Flavoured versions, for example chocolate almond milk, may have 70 grams of sugar or nearly 18 tsp of sugar added to each carton. Considering the aim is to consume less than 6 tsp of added sugar each day, this can really mount up. So do choose the unsweetened varieties.

* Micronutrients

Although the macronutrients are important to consider, so too are the micronutrients. As the milk alternatives do not contain as many different vitamins and minerals as animal milks, many alternatives are fortified with micronutrients during production. It is common for vitamin B2, B12 and D2 to be added to the milk alternatives as well as calcium, salts, emulsifiers/ thickeners and stabilisers.

Cows' milk naturally contains calcium, vitamin B2, B5, B6 and B12 as well as phosphorus, iodine and potassium. Certain brands of cows' milks have other additional vitamins added to them such as vitamin D, folic acid, vitamin E, vitamin C and iron. Although the nutrient content of animal milks and fortified milk alternatives is great, it is important to note that the content on the nutritional label does not necessarily guarantee equivalent nutritional value. We know that different sources of nutrients are absorbed and used by the body differently.

For example, dairy calcium is considered to have a high bioavailability with natural components found within the milk and the mineral playing a role in enhancing its absorption. In milk alternatives, calcium can be added in the form of calcium carbonate or tricalcium phosphate. Tricalcium phosphate has been shown to be less well absorbed when compared to calcium carbonate. The calcium absorbed from calcium carbonate is considered to be on a par with the calcium from diary, while the tricalcium phosphate has been shown to be absorbed with 75pc efficiency.

Additionally, many milk alternatives do not contain the mineral iodine. Iodine is another nutrient often linked to cows' milk as it has been shown to provide 45pc of if the iodine within Irish diets. Nearly four out of five Irish women of child-bearing age are not meeting the recommendations for iodine during pregnancy. This is worrying, as it contributes to the normal cognitive function and thyroid function. Poor intake during pregnancy has been associated with lower IQ and may impair cognition for the baby. For this reason, if you have removed milk from your diet, you may need to be focusing on eating more fish or seaweed for iodine.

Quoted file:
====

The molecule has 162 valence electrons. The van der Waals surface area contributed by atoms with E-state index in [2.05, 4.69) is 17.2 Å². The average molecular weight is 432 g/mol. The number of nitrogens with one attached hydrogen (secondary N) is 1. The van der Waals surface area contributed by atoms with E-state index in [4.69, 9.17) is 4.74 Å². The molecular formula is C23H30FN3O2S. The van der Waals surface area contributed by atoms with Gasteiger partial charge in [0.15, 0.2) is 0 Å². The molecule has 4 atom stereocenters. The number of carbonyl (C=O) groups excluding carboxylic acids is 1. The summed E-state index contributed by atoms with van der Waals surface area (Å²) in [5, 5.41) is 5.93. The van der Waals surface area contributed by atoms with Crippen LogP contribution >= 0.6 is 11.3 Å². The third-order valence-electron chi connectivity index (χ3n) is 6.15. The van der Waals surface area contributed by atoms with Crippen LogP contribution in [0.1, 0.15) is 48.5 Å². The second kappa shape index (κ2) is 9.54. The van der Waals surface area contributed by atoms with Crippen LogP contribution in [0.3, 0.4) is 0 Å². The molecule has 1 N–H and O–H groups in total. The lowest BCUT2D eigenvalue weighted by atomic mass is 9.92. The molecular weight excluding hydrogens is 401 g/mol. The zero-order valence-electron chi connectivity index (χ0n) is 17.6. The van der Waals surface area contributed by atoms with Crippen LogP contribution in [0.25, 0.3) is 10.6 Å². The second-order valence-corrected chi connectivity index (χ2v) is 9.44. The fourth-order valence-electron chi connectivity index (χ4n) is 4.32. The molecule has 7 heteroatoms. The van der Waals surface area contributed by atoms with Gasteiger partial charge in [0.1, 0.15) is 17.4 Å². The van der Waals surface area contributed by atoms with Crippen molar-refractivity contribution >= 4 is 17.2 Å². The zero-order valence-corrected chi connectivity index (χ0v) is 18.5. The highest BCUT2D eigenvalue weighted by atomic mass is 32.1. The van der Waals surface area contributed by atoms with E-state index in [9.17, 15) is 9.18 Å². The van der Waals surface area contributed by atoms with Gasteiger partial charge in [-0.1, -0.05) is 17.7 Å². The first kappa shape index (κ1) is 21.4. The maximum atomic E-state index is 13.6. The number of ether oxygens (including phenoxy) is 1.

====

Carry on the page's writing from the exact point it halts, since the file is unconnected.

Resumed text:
Milk substitutes

• Almond

A popular choice but be warned, some 'milks' contain more sugar than almond! One of the more popular brands is about 3pc sugar and only 2pc almond. A healthier choice is the unsweetened varieties.

• Hazelnut

It's more challenging to come across unsweetened hazelnut 'milks'. The more popular brands contain nearly a tsp of sugar per 100ml. Nevertheless, if you like a hazelnut shot in your coffee, you may wish to try coffee made on hazelnut 'milk'.

• Coconut

Although each brand is different, coconut 'milk' can contain a comparable amount of saturated fat to cows' milk. Although there is research to show that the saturated fat in cows' milk may be good for us, there is less solid evidence in favour of the fat from coconuts. The sugar it contains tends to be naturally occurring rather than added.

• Cashew

Cashew 'milk' is less common. Nonetheless, the more popular brand is unique as it is more nut than sugar (3pc nut and 2pc sugar). Unfortunately, it's fortified with tri-calcium phosphate rather than calcium carbonate. Nevertheless, it still counts towards your calcium intake.

• Rice

With 9.5 grams of naturally occurring carbohydrate per 100ml, rice 'milk' is a tasty carbohydrate-based drink. As it's naturally low in lactose and easy to digest, it's an option for those with upset stomachs or athletes trying to stay fuelled during long bouts of exercise.

The fat within the milk is often added. Therefore you may see the likes of sunflower oil within the list of ingredients.

• Oat

Oat 'milk', as well as almond 'milk', is a milk alternative on offer in many coffee shops. It's unique in that it provides 1 to 1.5 grams of fibre per 100ml, depending on the brand. Oat 'milk' is about 10pc oat and usually has fats like sunflower or rapeseed oil added to it.

• Soy milk

Similar to milk from an animal, a pint of soy 'milk' provides just under 20 grams of protein. Soy milk is part of a cholesterol-lowering diet. Reductions of 3pc to 10pc are commonly seen when 25 grams of soy protein are added to the diet.


• Lactose intolerance implies that a person is unable to digest lactose, the naturally-occurring sugar in milk and milk-containing products like yoghurt. Lactase is the enzyme or chemical that our body produces to break down lactose.

• Lactose intolerance is when there is little or no lactase being produced in the body. When someone is lactose intolerant, they generally start to feel unwell within two hours of eating or drinking lactose. The severity of symptoms differs but usually includes diarrhoea, bloating, and cramping. Some people feel nauseous and gaseous. Often when people have lactose intolerance they can still tolerate a small amount of milk and yoghurt. It's important to find your tolerance level. Usually those with lactose intolerance can tolerate cheese.

• The prevalence of cow's milk protein allergy varies from 2pc to 7.5pc. It's estimated that 75pc to 90pc of people with cow's milk protein allergy no longer have an allergy by the age of five or six years. Therefore allergy to the protein in cow's milk is rather uncommon in adults, though it still exists.